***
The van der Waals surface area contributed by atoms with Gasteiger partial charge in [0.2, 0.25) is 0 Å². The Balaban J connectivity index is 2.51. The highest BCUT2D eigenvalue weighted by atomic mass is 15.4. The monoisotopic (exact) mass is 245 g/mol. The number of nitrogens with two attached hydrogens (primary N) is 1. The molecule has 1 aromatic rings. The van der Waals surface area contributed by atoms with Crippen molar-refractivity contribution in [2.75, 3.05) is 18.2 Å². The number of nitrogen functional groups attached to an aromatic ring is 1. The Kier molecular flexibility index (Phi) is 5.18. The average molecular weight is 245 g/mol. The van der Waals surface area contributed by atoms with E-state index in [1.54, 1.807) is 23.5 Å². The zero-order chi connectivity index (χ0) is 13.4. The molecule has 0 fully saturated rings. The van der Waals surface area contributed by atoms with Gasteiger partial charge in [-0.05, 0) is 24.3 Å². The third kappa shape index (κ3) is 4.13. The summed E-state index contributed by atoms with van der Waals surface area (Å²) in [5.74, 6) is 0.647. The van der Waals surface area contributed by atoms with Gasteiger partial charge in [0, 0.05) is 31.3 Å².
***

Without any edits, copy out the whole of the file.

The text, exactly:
The van der Waals surface area contributed by atoms with Gasteiger partial charge in [0.2, 0.25) is 0 Å². The Balaban J connectivity index is 2.51. The highest BCUT2D eigenvalue weighted by atomic mass is 15.4. The monoisotopic (exact) mass is 245 g/mol. The number of nitrogens with two attached hydrogens (primary N) is 1. The molecule has 1 aromatic rings. The van der Waals surface area contributed by atoms with Crippen molar-refractivity contribution in [2.75, 3.05) is 18.2 Å². The number of nitrogen functional groups attached to an aromatic ring is 1. The Kier molecular flexibility index (Phi) is 5.18. The average molecular weight is 245 g/mol. The van der Waals surface area contributed by atoms with E-state index in [1.54, 1.807) is 23.5 Å². The zero-order chi connectivity index (χ0) is 13.4. The molecule has 0 fully saturated rings. The van der Waals surface area contributed by atoms with Gasteiger partial charge in [-0.05, 0) is 24.3 Å². The third kappa shape index (κ3) is 4.13. The summed E-state index contributed by atoms with van der Waals surface area (Å²) in [5.74, 6) is 0.647. The van der Waals surface area contributed by atoms with Gasteiger partial charge in [0, 0.05) is 31.3 Å².